Pink slips: Jaipur is red and orange
Driving around Jaipur, you aptly wonder why it is called the ‘Pink City’ – for it is anything but pink. It is a fiery to a sunburnt orange in some places, brick red in some while all the upcoming quarters are Gurgaon-gray. But the ‘pink’ goes way back and we are not prepared to let go of it for reasons not really connected to history or heritage. Way back in 1876 when Edward, Prince of Wales came visiting Maharajah Ram Singh ordered the city to be painted wholly and completely in pink. Now, what would possess anybody to paint a city pink?Athithi Devo Bhava. One vague guess would be the visiting dignitary’s legendary tastes being indulged by the host’s legendary hospitality. King Edward was dandy and a not-so-discreet Don Juan who had at least 55 paramours. He was impartial in his choices when it came to taking lovers – they included actresses, singers, and wives of British parliamentarians to hookers. One of them also included Alice Keppel whose great granddaughter Camilla Parker Bowles later became the mistress and wife of the current Price of Wales, Charles. His pretty wife Alexandra, though in the know of his romps, instead of raising a ruckus, chose to be busy entertaining socialites lavishly at their Marlborough House residence and putting up with a nagging, interfering mother-in-law the Queen Victoria. King Edward struck the right kind of notes with everybody more so for his liberal views than for his colourful life, slamming prejudices of every sort. He was the first one to decry the use of ‘nigger’ as disgraceful. ‘Because a man has a black face and a different religion from our own, there is no reason why he should be treated as a brute,’ he wrote after his visit to India. The visit was so successful that it earned his mother the title of ‘Empress of India’. It also made Jaipur pink.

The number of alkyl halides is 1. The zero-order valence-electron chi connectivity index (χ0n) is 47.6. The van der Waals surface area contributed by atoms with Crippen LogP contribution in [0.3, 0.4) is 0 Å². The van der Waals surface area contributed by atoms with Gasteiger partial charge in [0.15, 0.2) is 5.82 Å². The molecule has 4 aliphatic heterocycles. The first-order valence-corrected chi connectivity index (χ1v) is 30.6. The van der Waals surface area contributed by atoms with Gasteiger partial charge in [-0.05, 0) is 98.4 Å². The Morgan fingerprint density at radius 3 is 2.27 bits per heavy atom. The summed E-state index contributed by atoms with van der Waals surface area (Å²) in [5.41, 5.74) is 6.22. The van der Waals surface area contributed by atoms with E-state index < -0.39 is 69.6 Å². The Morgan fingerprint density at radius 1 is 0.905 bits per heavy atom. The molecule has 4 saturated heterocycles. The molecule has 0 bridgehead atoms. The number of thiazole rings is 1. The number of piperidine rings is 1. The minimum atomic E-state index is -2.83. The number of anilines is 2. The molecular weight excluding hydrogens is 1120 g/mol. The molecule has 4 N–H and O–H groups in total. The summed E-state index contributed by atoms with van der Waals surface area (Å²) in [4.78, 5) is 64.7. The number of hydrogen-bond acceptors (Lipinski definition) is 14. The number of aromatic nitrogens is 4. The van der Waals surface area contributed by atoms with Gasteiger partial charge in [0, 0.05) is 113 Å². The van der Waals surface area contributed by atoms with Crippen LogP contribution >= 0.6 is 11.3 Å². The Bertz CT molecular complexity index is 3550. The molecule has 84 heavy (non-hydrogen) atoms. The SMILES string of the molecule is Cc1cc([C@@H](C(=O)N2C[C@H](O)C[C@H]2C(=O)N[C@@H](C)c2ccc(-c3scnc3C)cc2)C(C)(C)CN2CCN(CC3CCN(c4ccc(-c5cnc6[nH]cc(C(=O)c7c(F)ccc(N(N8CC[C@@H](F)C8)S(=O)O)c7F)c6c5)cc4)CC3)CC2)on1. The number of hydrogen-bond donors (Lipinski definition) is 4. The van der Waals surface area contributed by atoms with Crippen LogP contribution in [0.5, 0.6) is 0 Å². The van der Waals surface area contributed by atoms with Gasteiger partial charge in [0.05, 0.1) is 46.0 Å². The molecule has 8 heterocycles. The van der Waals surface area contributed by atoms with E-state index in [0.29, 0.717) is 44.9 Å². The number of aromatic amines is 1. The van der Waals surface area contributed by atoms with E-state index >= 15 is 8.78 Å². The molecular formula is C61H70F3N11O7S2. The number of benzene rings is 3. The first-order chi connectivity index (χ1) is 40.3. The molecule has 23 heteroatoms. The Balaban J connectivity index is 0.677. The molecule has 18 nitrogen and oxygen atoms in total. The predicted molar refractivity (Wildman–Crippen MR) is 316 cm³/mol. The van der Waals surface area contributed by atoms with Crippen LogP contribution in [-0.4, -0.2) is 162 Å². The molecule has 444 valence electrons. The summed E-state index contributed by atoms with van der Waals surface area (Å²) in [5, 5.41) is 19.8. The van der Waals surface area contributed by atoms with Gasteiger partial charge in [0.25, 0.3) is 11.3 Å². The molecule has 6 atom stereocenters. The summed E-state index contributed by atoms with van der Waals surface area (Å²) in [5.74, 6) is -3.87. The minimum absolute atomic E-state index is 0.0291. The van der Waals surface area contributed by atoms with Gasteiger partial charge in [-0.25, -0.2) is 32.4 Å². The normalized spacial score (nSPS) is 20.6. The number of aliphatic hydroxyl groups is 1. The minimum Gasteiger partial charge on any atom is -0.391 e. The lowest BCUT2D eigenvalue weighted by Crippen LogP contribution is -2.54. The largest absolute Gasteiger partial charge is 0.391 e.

The moniker notwithstanding, Jaipur otherwise is a remarkable city. It is outstanding for its planning among the pre-modern cities of India. But too much planning and the resultant symmetry can make you go around in circles, at least on the first day of your visit. But once you get the hang of it, you can find your way around drunk or blindfolded. The modern, well-laid out city of Chandigarh is testimony to this (I been around here drunk). On my way to lunch, I passed the Hawa Mahal twice. The second time I thought of stopping to check whether it really resembled the throne of Krishna. But actually I was trying to think of things other than my hunger gnawing vents in my entrails. Looming over me to its reported 50 feet, this five-story mahal or palace was from where the royal ladies watched processions without being seen. The ornate latticework on the windows also made it resemble a beehive which served to further screen the womenfolk from public scrutiny. The large number of windows – 953 of them – also saw to it that the place was well-breezed making it comfortable during the extreme desert summers.As soon as I tilted my head upwards, I was accosted by a youngster who first grinned at me through paan-stained teeth. I grinned back through my broken ones. An air of mateyness surrounded us till he offered to show me around for ‘only one hunner rupees’. I normally try to accommodate the locals however hungry but just then a wind blew which made me realise why I was the only tourist in sight: up wafted all nose-cringing kind of stinks from the place which made me want to run which I did.
“Sir, I show you famous Hawa Mahal…” I heard the paan-stain behind me as I ran.
“I have seen it,” I told him. “And I now I know how it smells too.”